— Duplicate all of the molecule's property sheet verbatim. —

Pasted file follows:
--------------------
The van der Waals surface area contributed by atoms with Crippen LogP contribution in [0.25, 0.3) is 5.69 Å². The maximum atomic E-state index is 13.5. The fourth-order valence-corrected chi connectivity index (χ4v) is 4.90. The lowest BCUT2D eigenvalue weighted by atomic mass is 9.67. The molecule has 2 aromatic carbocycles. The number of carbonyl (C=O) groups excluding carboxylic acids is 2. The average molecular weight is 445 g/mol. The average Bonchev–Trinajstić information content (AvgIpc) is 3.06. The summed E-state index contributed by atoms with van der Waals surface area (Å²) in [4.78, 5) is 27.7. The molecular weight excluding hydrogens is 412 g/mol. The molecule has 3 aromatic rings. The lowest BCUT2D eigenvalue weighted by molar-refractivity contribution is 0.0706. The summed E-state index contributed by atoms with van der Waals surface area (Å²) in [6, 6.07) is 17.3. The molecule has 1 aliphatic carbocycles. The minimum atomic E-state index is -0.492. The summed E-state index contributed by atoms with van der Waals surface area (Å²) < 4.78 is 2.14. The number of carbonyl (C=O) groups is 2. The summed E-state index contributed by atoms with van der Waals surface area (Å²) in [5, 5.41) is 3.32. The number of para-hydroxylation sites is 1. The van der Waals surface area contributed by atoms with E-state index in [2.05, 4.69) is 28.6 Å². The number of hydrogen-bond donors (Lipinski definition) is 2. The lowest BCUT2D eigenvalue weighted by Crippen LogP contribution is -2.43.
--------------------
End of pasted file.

The van der Waals surface area contributed by atoms with Crippen LogP contribution in [0.25, 0.3) is 5.69 Å². The maximum atomic E-state index is 13.5. The fourth-order valence-corrected chi connectivity index (χ4v) is 4.90. The lowest BCUT2D eigenvalue weighted by atomic mass is 9.67. The molecule has 2 aromatic carbocycles. The number of carbonyl (C=O) groups excluding carboxylic acids is 2. The average molecular weight is 445 g/mol. The average Bonchev–Trinajstić information content (AvgIpc) is 3.06. The summed E-state index contributed by atoms with van der Waals surface area (Å²) in [4.78, 5) is 27.7. The molecular weight excluding hydrogens is 412 g/mol. The molecule has 3 aromatic rings. The lowest BCUT2D eigenvalue weighted by molar-refractivity contribution is 0.0706. The summed E-state index contributed by atoms with van der Waals surface area (Å²) in [6, 6.07) is 17.3. The molecule has 1 aliphatic carbocycles. The minimum atomic E-state index is -0.492. The summed E-state index contributed by atoms with van der Waals surface area (Å²) < 4.78 is 2.14. The number of carbonyl (C=O) groups is 2. The summed E-state index contributed by atoms with van der Waals surface area (Å²) in [5, 5.41) is 3.32. The number of para-hydroxylation sites is 1. The van der Waals surface area contributed by atoms with E-state index in [2.05, 4.69) is 28.6 Å². The number of hydrogen-bond donors (Lipinski definition) is 2. The lowest BCUT2D eigenvalue weighted by Crippen LogP contribution is -2.43.